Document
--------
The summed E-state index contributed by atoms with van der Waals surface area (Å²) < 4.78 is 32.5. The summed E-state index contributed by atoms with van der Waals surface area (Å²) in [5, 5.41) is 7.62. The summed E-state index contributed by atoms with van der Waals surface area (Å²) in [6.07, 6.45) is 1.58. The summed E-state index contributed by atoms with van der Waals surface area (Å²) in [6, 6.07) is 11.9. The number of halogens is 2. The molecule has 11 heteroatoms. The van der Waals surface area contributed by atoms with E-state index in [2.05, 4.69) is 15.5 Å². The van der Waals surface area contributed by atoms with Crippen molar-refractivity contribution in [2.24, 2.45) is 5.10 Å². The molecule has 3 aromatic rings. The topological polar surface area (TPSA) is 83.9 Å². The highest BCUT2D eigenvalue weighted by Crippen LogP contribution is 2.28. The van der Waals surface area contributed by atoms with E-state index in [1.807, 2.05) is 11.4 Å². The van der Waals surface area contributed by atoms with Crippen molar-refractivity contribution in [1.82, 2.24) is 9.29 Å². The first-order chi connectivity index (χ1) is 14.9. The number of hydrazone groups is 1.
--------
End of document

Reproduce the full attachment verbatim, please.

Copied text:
The summed E-state index contributed by atoms with van der Waals surface area (Å²) < 4.78 is 32.5. The summed E-state index contributed by atoms with van der Waals surface area (Å²) in [5, 5.41) is 7.62. The summed E-state index contributed by atoms with van der Waals surface area (Å²) in [6.07, 6.45) is 1.58. The summed E-state index contributed by atoms with van der Waals surface area (Å²) in [6, 6.07) is 11.9. The number of halogens is 2. The molecule has 11 heteroatoms. The van der Waals surface area contributed by atoms with E-state index in [2.05, 4.69) is 15.5 Å². The van der Waals surface area contributed by atoms with Crippen molar-refractivity contribution in [2.24, 2.45) is 5.10 Å². The molecule has 3 aromatic rings. The topological polar surface area (TPSA) is 83.9 Å². The highest BCUT2D eigenvalue weighted by Crippen LogP contribution is 2.28. The van der Waals surface area contributed by atoms with E-state index in [1.807, 2.05) is 11.4 Å². The van der Waals surface area contributed by atoms with Crippen molar-refractivity contribution in [1.82, 2.24) is 9.29 Å². The first-order chi connectivity index (χ1) is 14.9. The number of hydrazone groups is 1.